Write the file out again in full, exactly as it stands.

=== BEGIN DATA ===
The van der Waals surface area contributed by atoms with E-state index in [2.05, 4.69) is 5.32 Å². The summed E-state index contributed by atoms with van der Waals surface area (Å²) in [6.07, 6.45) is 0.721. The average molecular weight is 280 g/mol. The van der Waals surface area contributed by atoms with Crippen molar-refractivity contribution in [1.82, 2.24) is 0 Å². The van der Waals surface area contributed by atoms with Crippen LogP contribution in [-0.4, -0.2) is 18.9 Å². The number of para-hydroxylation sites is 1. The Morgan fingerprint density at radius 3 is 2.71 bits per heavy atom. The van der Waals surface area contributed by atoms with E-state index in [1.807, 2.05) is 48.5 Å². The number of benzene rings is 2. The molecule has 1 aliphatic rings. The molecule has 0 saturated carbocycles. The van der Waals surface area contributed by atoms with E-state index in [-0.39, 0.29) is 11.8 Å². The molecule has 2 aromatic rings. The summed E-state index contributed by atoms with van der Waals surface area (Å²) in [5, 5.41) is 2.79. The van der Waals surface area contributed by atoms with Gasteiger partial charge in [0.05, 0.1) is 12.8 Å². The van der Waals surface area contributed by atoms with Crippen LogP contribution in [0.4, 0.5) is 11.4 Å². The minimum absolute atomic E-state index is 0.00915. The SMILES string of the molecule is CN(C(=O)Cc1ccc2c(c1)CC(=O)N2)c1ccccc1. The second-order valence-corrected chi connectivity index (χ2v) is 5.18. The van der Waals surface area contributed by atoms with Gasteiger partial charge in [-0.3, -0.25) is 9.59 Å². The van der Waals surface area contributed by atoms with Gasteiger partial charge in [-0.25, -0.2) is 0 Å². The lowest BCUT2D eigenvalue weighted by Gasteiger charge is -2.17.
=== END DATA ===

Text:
The van der Waals surface area contributed by atoms with E-state index in [2.05, 4.69) is 5.32 Å². The summed E-state index contributed by atoms with van der Waals surface area (Å²) in [6.07, 6.45) is 0.721. The average molecular weight is 280 g/mol. The van der Waals surface area contributed by atoms with Crippen molar-refractivity contribution in [1.82, 2.24) is 0 Å². The van der Waals surface area contributed by atoms with Crippen LogP contribution in [-0.4, -0.2) is 18.9 Å². The number of para-hydroxylation sites is 1. The Morgan fingerprint density at radius 3 is 2.71 bits per heavy atom. The van der Waals surface area contributed by atoms with E-state index in [1.807, 2.05) is 48.5 Å². The number of benzene rings is 2. The molecule has 1 aliphatic rings. The molecule has 0 saturated carbocycles. The van der Waals surface area contributed by atoms with E-state index in [-0.39, 0.29) is 11.8 Å². The molecule has 2 aromatic rings. The summed E-state index contributed by atoms with van der Waals surface area (Å²) in [5, 5.41) is 2.79. The van der Waals surface area contributed by atoms with Gasteiger partial charge in [0.05, 0.1) is 12.8 Å². The van der Waals surface area contributed by atoms with Crippen LogP contribution in [0.4, 0.5) is 11.4 Å². The minimum absolute atomic E-state index is 0.00915. The SMILES string of the molecule is CN(C(=O)Cc1ccc2c(c1)CC(=O)N2)c1ccccc1. The second-order valence-corrected chi connectivity index (χ2v) is 5.18. The van der Waals surface area contributed by atoms with Gasteiger partial charge in [-0.3, -0.25) is 9.59 Å². The van der Waals surface area contributed by atoms with Gasteiger partial charge in [-0.25, -0.2) is 0 Å². The lowest BCUT2D eigenvalue weighted by Gasteiger charge is -2.17.